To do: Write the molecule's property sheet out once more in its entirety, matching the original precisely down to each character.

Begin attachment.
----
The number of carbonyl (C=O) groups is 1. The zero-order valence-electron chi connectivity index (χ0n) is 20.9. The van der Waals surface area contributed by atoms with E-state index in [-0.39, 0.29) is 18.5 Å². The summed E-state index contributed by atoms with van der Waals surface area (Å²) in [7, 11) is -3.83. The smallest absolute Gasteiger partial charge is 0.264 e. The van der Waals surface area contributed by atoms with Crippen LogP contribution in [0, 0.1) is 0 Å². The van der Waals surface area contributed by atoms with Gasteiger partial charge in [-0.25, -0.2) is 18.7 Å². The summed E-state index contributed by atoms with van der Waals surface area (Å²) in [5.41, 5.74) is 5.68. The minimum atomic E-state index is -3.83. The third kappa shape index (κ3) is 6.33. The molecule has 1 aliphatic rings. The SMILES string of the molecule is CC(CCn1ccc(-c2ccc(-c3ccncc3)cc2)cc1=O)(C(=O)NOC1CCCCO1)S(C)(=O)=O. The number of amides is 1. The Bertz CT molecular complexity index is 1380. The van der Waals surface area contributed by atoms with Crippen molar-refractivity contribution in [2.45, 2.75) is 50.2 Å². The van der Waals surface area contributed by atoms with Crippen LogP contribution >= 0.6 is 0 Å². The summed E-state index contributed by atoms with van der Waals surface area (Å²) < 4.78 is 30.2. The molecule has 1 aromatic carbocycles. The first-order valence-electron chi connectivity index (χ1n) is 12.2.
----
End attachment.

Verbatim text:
The number of carbonyl (C=O) groups is 1. The zero-order valence-electron chi connectivity index (χ0n) is 20.9. The van der Waals surface area contributed by atoms with E-state index in [-0.39, 0.29) is 18.5 Å². The summed E-state index contributed by atoms with van der Waals surface area (Å²) in [7, 11) is -3.83. The smallest absolute Gasteiger partial charge is 0.264 e. The van der Waals surface area contributed by atoms with Crippen LogP contribution in [0, 0.1) is 0 Å². The van der Waals surface area contributed by atoms with Gasteiger partial charge in [-0.25, -0.2) is 18.7 Å². The summed E-state index contributed by atoms with van der Waals surface area (Å²) in [5.41, 5.74) is 5.68. The minimum atomic E-state index is -3.83. The third kappa shape index (κ3) is 6.33. The molecule has 1 aliphatic rings. The SMILES string of the molecule is CC(CCn1ccc(-c2ccc(-c3ccncc3)cc2)cc1=O)(C(=O)NOC1CCCCO1)S(C)(=O)=O. The number of amides is 1. The Bertz CT molecular complexity index is 1380. The van der Waals surface area contributed by atoms with Crippen molar-refractivity contribution in [2.45, 2.75) is 50.2 Å². The van der Waals surface area contributed by atoms with Crippen LogP contribution >= 0.6 is 0 Å². The summed E-state index contributed by atoms with van der Waals surface area (Å²) < 4.78 is 30.2. The molecule has 1 aromatic carbocycles. The first-order valence-electron chi connectivity index (χ1n) is 12.2.